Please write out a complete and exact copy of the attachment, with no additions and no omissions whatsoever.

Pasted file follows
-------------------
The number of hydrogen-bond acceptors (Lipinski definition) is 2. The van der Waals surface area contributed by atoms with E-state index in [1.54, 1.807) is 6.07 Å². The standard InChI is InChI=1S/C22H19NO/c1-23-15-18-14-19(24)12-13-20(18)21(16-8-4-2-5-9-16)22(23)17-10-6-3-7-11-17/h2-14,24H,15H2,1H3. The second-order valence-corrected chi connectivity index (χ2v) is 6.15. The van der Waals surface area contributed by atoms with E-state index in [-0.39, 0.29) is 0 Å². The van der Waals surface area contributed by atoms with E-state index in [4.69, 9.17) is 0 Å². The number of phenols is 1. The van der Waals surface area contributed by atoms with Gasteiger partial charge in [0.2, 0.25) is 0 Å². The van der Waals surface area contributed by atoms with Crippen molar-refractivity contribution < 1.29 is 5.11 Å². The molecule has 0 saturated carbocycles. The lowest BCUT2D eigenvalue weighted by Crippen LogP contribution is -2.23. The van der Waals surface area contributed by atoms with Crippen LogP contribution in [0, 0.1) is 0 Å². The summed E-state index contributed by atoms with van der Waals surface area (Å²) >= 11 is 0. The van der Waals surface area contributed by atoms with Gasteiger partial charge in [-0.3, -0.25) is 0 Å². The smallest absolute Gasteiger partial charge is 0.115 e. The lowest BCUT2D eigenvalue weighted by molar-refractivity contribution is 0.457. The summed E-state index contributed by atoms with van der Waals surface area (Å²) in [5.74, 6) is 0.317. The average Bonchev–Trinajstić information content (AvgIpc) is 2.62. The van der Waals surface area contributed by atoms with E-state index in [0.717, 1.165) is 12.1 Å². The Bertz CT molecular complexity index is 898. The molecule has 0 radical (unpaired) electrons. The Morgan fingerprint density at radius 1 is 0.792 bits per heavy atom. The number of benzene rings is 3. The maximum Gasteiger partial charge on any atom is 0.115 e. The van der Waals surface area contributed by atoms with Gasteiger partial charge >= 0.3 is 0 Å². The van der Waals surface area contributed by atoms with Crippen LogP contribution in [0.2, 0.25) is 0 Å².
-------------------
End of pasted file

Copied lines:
The number of hydrogen-bond acceptors (Lipinski definition) is 2. The van der Waals surface area contributed by atoms with E-state index in [1.54, 1.807) is 6.07 Å². The standard InChI is InChI=1S/C22H19NO/c1-23-15-18-14-19(24)12-13-20(18)21(16-8-4-2-5-9-16)22(23)17-10-6-3-7-11-17/h2-14,24H,15H2,1H3. The second-order valence-corrected chi connectivity index (χ2v) is 6.15. The van der Waals surface area contributed by atoms with E-state index in [-0.39, 0.29) is 0 Å². The van der Waals surface area contributed by atoms with E-state index in [4.69, 9.17) is 0 Å². The number of phenols is 1. The van der Waals surface area contributed by atoms with Gasteiger partial charge in [0.2, 0.25) is 0 Å². The van der Waals surface area contributed by atoms with Crippen molar-refractivity contribution < 1.29 is 5.11 Å². The molecule has 0 saturated carbocycles. The lowest BCUT2D eigenvalue weighted by Crippen LogP contribution is -2.23. The van der Waals surface area contributed by atoms with Crippen LogP contribution in [0, 0.1) is 0 Å². The summed E-state index contributed by atoms with van der Waals surface area (Å²) >= 11 is 0. The van der Waals surface area contributed by atoms with Gasteiger partial charge in [-0.3, -0.25) is 0 Å². The smallest absolute Gasteiger partial charge is 0.115 e. The lowest BCUT2D eigenvalue weighted by molar-refractivity contribution is 0.457. The summed E-state index contributed by atoms with van der Waals surface area (Å²) in [5.74, 6) is 0.317. The average Bonchev–Trinajstić information content (AvgIpc) is 2.62. The van der Waals surface area contributed by atoms with E-state index in [0.717, 1.165) is 12.1 Å². The Bertz CT molecular complexity index is 898. The molecule has 0 radical (unpaired) electrons. The Morgan fingerprint density at radius 1 is 0.792 bits per heavy atom. The number of benzene rings is 3. The maximum Gasteiger partial charge on any atom is 0.115 e. The van der Waals surface area contributed by atoms with Gasteiger partial charge >= 0.3 is 0 Å². The van der Waals surface area contributed by atoms with Crippen LogP contribution in [0.2, 0.25) is 0 Å².